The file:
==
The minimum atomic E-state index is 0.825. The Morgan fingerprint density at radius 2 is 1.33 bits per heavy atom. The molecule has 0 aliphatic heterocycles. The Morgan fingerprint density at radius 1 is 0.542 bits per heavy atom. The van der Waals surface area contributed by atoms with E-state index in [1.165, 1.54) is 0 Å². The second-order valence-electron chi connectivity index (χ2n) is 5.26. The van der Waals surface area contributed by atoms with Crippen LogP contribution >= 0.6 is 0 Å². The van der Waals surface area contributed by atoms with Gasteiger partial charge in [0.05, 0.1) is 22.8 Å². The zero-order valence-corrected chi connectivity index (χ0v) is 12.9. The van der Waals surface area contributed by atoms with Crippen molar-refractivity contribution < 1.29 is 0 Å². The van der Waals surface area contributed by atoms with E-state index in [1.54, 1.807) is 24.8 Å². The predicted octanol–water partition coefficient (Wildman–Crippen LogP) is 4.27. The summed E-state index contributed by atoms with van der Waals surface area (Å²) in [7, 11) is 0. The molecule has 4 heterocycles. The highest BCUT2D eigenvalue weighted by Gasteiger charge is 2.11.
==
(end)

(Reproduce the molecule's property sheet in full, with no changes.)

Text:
The minimum atomic E-state index is 0.825. The Morgan fingerprint density at radius 2 is 1.33 bits per heavy atom. The molecule has 0 aliphatic heterocycles. The Morgan fingerprint density at radius 1 is 0.542 bits per heavy atom. The van der Waals surface area contributed by atoms with E-state index in [1.165, 1.54) is 0 Å². The second-order valence-electron chi connectivity index (χ2n) is 5.26. The van der Waals surface area contributed by atoms with Crippen LogP contribution >= 0.6 is 0 Å². The van der Waals surface area contributed by atoms with Gasteiger partial charge in [0.05, 0.1) is 22.8 Å². The zero-order valence-corrected chi connectivity index (χ0v) is 12.9. The van der Waals surface area contributed by atoms with Crippen molar-refractivity contribution < 1.29 is 0 Å². The van der Waals surface area contributed by atoms with E-state index in [1.54, 1.807) is 24.8 Å². The predicted octanol–water partition coefficient (Wildman–Crippen LogP) is 4.27. The summed E-state index contributed by atoms with van der Waals surface area (Å²) in [7, 11) is 0. The molecule has 4 heterocycles. The highest BCUT2D eigenvalue weighted by Gasteiger charge is 2.11.